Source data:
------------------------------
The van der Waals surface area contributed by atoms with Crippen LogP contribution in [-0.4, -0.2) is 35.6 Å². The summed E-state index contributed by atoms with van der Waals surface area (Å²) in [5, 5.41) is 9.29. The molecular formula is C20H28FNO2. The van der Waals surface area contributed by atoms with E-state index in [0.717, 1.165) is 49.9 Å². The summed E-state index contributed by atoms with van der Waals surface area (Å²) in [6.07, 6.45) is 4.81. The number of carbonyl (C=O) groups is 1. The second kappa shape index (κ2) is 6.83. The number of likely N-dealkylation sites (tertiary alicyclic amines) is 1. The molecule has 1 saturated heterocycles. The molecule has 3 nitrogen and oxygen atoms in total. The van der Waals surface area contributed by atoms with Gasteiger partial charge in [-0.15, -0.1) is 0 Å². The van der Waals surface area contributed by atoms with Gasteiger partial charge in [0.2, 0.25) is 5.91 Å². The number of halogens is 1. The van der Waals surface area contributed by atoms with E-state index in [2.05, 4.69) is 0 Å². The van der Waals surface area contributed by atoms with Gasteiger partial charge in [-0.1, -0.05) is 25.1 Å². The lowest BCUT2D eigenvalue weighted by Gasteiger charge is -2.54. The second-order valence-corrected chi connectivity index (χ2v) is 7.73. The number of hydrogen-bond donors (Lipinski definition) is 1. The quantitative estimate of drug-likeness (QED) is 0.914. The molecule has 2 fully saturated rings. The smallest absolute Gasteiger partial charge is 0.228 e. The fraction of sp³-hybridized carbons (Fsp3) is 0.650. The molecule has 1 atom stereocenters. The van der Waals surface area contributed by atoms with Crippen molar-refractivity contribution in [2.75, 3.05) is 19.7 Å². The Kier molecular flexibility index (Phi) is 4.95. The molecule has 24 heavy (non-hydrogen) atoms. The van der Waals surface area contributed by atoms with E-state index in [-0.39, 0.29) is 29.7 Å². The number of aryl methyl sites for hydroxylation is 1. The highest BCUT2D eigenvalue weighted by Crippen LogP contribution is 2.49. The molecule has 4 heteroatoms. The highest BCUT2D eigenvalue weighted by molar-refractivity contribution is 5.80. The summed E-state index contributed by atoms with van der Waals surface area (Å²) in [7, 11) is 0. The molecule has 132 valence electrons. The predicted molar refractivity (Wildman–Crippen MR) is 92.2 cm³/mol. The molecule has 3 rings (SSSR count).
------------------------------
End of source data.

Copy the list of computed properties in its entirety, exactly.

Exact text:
The van der Waals surface area contributed by atoms with Crippen LogP contribution in [-0.4, -0.2) is 35.6 Å². The summed E-state index contributed by atoms with van der Waals surface area (Å²) in [5, 5.41) is 9.29. The molecular formula is C20H28FNO2. The van der Waals surface area contributed by atoms with E-state index in [0.717, 1.165) is 49.9 Å². The summed E-state index contributed by atoms with van der Waals surface area (Å²) in [6.07, 6.45) is 4.81. The number of carbonyl (C=O) groups is 1. The second kappa shape index (κ2) is 6.83. The number of likely N-dealkylation sites (tertiary alicyclic amines) is 1. The molecule has 1 saturated heterocycles. The molecule has 3 nitrogen and oxygen atoms in total. The van der Waals surface area contributed by atoms with Gasteiger partial charge in [-0.15, -0.1) is 0 Å². The van der Waals surface area contributed by atoms with Gasteiger partial charge in [0.2, 0.25) is 5.91 Å². The number of halogens is 1. The van der Waals surface area contributed by atoms with E-state index in [2.05, 4.69) is 0 Å². The van der Waals surface area contributed by atoms with Gasteiger partial charge in [-0.1, -0.05) is 25.1 Å². The lowest BCUT2D eigenvalue weighted by Gasteiger charge is -2.54. The second-order valence-corrected chi connectivity index (χ2v) is 7.73. The number of hydrogen-bond donors (Lipinski definition) is 1. The quantitative estimate of drug-likeness (QED) is 0.914. The molecule has 2 fully saturated rings. The smallest absolute Gasteiger partial charge is 0.228 e. The fraction of sp³-hybridized carbons (Fsp3) is 0.650. The molecule has 1 atom stereocenters. The van der Waals surface area contributed by atoms with Crippen molar-refractivity contribution in [2.75, 3.05) is 19.7 Å². The Kier molecular flexibility index (Phi) is 4.95. The molecule has 24 heavy (non-hydrogen) atoms. The van der Waals surface area contributed by atoms with E-state index in [-0.39, 0.29) is 29.7 Å². The number of aryl methyl sites for hydroxylation is 1. The highest BCUT2D eigenvalue weighted by Crippen LogP contribution is 2.49. The molecule has 4 heteroatoms. The highest BCUT2D eigenvalue weighted by molar-refractivity contribution is 5.80. The summed E-state index contributed by atoms with van der Waals surface area (Å²) in [7, 11) is 0. The molecule has 132 valence electrons. The predicted molar refractivity (Wildman–Crippen MR) is 92.2 cm³/mol. The molecule has 3 rings (SSSR count).